Nothing like a bit of Q&A on a Monday evening to get the discourse cranking.
Last night’s episode, presumably intended as something of an election interrogation – after all, it featured George Brandis, Tanya Plibersek and incoming senator Steve Price – ended up taking a fairly different course.
Actual election insights were few and far between, with Brandis doing his usual pointlessly mercurial jabs and Plibersek sounding like she was still in campaign mode. I suppose that’s what we’ve come to expect of the show.
But a question from family violence campaigner Tarang Chawla took the panel aback. He told them that his sister Nikita had been stabbed to death by her partner last year, and asked – in the wake of the Eddie McGuire comments about Caroline Wilson – how we can change the cultural norms which enable domestic violence.
How will politicians & media play a better role in shifting the language of VAW? @StevePriceMedia @vanbadham #QandA https://t.co/74wqYGM9jA
— ABC Q&A (@QandA) July 11, 2016
The debate here really fell down to Steve Price and Guardian columnist Van Badham. Price, as anyone who watches The Project or listens to him on radio will know, has carved out a niche as a crotchety old conservative who yearns for some halcyon time of civility and respect which actually probably never existed.
Price parroted the classic line: the McGuire comments were just banter, just some boys having a laugh, and they apologised anyway so who gives a shit?
“Eddie apologised immediately. If you listen to that broadcast in context, it was a bunch of blokes laughing about things they shouldn’t have laughed about,” he said.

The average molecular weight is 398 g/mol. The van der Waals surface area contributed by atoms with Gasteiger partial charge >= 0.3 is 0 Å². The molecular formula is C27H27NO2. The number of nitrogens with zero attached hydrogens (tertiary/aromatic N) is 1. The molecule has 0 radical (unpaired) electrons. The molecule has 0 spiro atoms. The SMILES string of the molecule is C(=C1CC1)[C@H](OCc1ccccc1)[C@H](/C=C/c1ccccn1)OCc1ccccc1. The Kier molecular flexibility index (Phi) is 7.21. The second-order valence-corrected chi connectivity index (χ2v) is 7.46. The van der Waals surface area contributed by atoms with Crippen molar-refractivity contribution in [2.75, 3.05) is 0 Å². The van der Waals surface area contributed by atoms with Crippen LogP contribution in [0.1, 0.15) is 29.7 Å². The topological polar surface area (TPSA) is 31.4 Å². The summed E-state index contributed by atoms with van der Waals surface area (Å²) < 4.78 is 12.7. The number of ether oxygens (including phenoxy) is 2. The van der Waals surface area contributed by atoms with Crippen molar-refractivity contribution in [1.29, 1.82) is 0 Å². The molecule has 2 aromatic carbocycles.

“When it was brought to their attention that they’d said those things, all of them apologised. I think far too much was then made of it. As for Sam’s comments, who happens to be a good friend of mine on the Footy Show, I think he should regret the comments and shouldn’t have gone in to defend his great friend Eddie but I think too much was made of what was originally a joke on a football show.”
Badham rightly took him to task on it – especially given that this was his immediate response to someone saying their sister had been killed by a partner.
“Steve, do you know what you’re doing? Do you have any understanding what you’re doing? This man has given us an extremely upsetting story about what happened and you are defending yourself in the context where we have to have a conversation about cultural attitudes that treat women differently.”
Price and Badham argue for a bit, and Price concludes that Badham is just ‘being hysterical’, which had even the questioner Chawla surprised:
Badham replied “It is probably my ovaries making me do it, Steve.”
Then Tony Jones, that noble warrior for civility, interjects and says things are getting too heated. Classic Tony Jones.